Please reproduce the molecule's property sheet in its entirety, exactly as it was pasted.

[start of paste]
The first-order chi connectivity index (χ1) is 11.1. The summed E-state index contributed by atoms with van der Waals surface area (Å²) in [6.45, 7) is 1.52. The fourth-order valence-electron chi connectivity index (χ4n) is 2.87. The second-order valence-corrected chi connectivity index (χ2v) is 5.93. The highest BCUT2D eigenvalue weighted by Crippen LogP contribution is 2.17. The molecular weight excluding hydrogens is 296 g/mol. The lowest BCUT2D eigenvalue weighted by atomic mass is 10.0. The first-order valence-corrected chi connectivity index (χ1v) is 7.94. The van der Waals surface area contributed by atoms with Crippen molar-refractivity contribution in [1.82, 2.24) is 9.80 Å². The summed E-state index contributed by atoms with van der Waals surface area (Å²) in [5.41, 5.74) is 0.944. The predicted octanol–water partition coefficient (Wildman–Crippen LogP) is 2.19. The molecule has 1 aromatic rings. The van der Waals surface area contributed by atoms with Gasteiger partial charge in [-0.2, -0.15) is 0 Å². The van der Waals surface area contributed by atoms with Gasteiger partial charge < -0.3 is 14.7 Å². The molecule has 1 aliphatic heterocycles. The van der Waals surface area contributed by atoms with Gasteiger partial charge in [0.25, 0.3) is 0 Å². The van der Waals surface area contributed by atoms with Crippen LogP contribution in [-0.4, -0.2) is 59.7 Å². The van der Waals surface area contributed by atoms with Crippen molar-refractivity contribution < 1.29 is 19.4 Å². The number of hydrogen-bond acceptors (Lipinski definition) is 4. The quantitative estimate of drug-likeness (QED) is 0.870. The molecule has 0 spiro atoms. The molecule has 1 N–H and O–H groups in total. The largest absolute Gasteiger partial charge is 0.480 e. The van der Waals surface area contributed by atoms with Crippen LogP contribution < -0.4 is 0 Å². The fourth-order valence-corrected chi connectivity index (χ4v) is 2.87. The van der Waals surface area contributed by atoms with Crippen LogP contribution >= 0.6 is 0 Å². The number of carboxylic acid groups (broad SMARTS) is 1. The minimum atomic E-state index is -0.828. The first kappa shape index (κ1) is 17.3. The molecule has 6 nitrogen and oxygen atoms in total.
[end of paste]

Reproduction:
The first-order chi connectivity index (χ1) is 11.1. The summed E-state index contributed by atoms with van der Waals surface area (Å²) in [6.45, 7) is 1.52. The fourth-order valence-electron chi connectivity index (χ4n) is 2.87. The second-order valence-corrected chi connectivity index (χ2v) is 5.93. The highest BCUT2D eigenvalue weighted by Crippen LogP contribution is 2.17. The molecular weight excluding hydrogens is 296 g/mol. The lowest BCUT2D eigenvalue weighted by atomic mass is 10.0. The first-order valence-corrected chi connectivity index (χ1v) is 7.94. The van der Waals surface area contributed by atoms with Crippen molar-refractivity contribution in [1.82, 2.24) is 9.80 Å². The summed E-state index contributed by atoms with van der Waals surface area (Å²) in [5.41, 5.74) is 0.944. The predicted octanol–water partition coefficient (Wildman–Crippen LogP) is 2.19. The molecule has 1 aromatic rings. The van der Waals surface area contributed by atoms with Gasteiger partial charge in [-0.2, -0.15) is 0 Å². The van der Waals surface area contributed by atoms with Gasteiger partial charge < -0.3 is 14.7 Å². The molecule has 1 aliphatic heterocycles. The van der Waals surface area contributed by atoms with Gasteiger partial charge in [0.25, 0.3) is 0 Å². The van der Waals surface area contributed by atoms with Crippen LogP contribution in [-0.4, -0.2) is 59.7 Å². The van der Waals surface area contributed by atoms with Crippen molar-refractivity contribution < 1.29 is 19.4 Å². The number of hydrogen-bond acceptors (Lipinski definition) is 4. The quantitative estimate of drug-likeness (QED) is 0.870. The molecule has 0 spiro atoms. The molecule has 1 N–H and O–H groups in total. The largest absolute Gasteiger partial charge is 0.480 e. The van der Waals surface area contributed by atoms with Crippen LogP contribution < -0.4 is 0 Å². The fourth-order valence-corrected chi connectivity index (χ4v) is 2.87. The van der Waals surface area contributed by atoms with Crippen LogP contribution >= 0.6 is 0 Å². The number of carboxylic acid groups (broad SMARTS) is 1. The minimum atomic E-state index is -0.828. The first kappa shape index (κ1) is 17.3. The molecule has 6 nitrogen and oxygen atoms in total.